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Jakobsson S.,Fraunhofer Chalmers Research Center for Industrial Mathematics | Patriksson M.,Chalmers University of Technology | Patriksson M.,Gothenburg University | Rudholm J.,Chalmers University of Technology | And 3 more authors.
Optimization and Engineering | Year: 2010

We propose an algorithm for the global optimization of expensive and noisy black box functions using a surrogate model based on radial basis functions (RBFs). A method for RBF-based approximation is introduced in order to handle noise. New points are selected to minimize the total model uncertainty weighted against the surrogate function value. The algorithm is extended to multiple objective functions by instead weighting against the distance to the surrogate Pareto front; it therefore constitutes the first algorithm for expensive, noisy and multiobjective problems in the literature. Numerical results on analytical test functions show promise in comparison to other (commercial) algorithms, as well as results from a simulation based optimization problem. © 2009 Springer Science+Business Media, LLC. Source

Voronov A.,Chalmers University of Technology | Akesson K.,Chalmers University of Technology | Ekstedt F.,Fraunhofer Chalmers Research Center for Industrial Mathematics
CEUR Workshop Proceedings | Year: 2011

Models of configurable products can have hundreds of variables and thousands of configuration constraints. A product engineer usually has a limited responsibility area, and thus is interested in only a small subset of the variables that are relevant to the responsibility area. It is important for the engineer to have an overview of possible products with respect to the responsibility area, with all irrelevant information omitted. Configurations with some variables omitted we will call partial configurations, and we will call a partial configuration valid if it can be extended to a complete configuration satisfying all configuration constraints. In this paper we consider exact ways to compute valid partial configurations: we present two new algorithms based on Boolean satisfiability solvers, as well as ways to use knowledge compilation methods (Binary Decision Diagrams and Decomposable Negation Normal Form) to compute valid partial configurations. We also show that the proposed methods are feasible on configuration data from two automotive companies. Source

Sunnaker M.,Fraunhofer Chalmers Research Center for Industrial Mathematics | Schmidt H.,Fraunhofer Chalmers Research Center for Industrial Mathematics | Jirstrand M.,Fraunhofer Chalmers Research Center for Industrial Mathematics | Cedersund G.,Fraunhofer Chalmers Research Center for Industrial Mathematics | And 3 more authors.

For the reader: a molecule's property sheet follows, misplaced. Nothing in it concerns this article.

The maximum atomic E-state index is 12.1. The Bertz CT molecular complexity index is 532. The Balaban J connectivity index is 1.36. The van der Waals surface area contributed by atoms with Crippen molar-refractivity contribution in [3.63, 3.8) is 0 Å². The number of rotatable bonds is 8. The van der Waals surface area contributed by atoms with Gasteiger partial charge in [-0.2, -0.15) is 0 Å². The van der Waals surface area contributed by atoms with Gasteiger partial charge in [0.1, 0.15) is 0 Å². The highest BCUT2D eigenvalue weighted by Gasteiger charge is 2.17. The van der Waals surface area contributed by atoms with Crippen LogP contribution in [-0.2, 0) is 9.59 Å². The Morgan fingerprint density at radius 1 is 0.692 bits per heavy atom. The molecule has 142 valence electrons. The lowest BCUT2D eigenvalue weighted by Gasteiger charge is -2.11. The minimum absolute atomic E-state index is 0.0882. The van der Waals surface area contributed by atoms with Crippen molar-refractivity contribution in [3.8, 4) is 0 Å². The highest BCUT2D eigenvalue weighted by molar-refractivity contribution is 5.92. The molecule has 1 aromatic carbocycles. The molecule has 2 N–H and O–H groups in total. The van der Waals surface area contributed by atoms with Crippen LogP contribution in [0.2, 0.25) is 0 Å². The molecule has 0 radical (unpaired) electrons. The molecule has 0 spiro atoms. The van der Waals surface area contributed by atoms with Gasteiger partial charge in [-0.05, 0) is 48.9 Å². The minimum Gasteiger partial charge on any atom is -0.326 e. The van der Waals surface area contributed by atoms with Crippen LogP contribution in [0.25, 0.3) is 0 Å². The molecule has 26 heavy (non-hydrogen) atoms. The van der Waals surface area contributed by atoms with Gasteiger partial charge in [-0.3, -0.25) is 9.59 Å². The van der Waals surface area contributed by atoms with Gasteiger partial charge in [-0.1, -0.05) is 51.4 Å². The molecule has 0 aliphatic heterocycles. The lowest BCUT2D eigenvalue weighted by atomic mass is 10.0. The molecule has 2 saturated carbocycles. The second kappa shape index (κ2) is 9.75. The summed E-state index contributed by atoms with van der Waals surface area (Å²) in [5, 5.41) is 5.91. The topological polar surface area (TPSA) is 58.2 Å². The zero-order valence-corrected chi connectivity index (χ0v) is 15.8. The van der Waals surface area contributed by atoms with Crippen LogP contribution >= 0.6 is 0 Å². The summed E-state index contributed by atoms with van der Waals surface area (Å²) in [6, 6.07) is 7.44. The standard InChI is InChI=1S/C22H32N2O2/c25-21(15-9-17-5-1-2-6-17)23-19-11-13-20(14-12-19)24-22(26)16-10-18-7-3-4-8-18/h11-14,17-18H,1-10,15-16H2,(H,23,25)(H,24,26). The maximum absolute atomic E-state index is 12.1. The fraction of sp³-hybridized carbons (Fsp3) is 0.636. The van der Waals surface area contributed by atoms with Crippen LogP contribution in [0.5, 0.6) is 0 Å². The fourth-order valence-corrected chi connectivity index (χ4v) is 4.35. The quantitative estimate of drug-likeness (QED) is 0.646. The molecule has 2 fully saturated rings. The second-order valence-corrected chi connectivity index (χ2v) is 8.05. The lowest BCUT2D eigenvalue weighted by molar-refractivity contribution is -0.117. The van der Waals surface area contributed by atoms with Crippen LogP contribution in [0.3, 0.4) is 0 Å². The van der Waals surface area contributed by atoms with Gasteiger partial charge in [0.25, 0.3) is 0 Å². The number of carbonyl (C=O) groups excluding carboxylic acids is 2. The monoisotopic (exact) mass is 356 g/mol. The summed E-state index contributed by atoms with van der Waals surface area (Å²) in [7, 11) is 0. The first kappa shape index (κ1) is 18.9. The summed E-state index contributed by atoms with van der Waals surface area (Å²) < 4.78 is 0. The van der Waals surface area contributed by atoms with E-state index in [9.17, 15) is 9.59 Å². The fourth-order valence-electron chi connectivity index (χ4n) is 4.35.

BMC Systems Biology | Year: 2010

Background: Systems biology models tend to become large since biological systems often consist of complex networks of interacting components, and since the models usually are developed to reflect various mechanistic assumptions of those networks. Nevertheless, not all aspects of the model are equally interesting in a given setting, and normally there are parts that can be reduced without affecting the relevant model performance. There are many methods for model reduction, but few or none of them allow for a restoration of the details of the original model after the simplified model has been simulated.Results: We present a reduction method that allows for such a back-translation from the reduced to the original model. The method is based on lumping of states, and includes a general and formal algorithm for both determining appropriate lumps, and for calculating the analytical back-translation formulas. The lumping makes use of efficient methods from graph-theory and ε{lunate}-decomposition and is derived and exemplified on two published models for fluorescence emission in photosynthesis. The bigger of these models is reduced from 26 to 6 states, with a negligible deviation from the reduced model simulations, both when comparing simulations in the states of the reduced model and when comparing back-translated simulations in the states of the original model. The method is developed in a linear setting, but we exemplify how the same concepts and approaches can be applied to non-linear problems. Importantly, the method automatically provides a reduced model with back-translations. Also, the method is implemented as a part of the systems biology toolbox for matlab, and the matlab scripts for the examples in this paper are available in the supplementary material.Conclusions: Our novel lumping methodology allows for both automatic reduction of states using lumping, and for analytical retrieval of the original states and parameters without performing a new simulation. The two models can thus be considered as two degrees of zooming of the same model. This is a conceptually new development of model reduction approaches, which we think will stimulate much further research and will prove to be very useful in future modelling projects. © 2010 Sunnåker et al; licensee BioMed Central Ltd. Source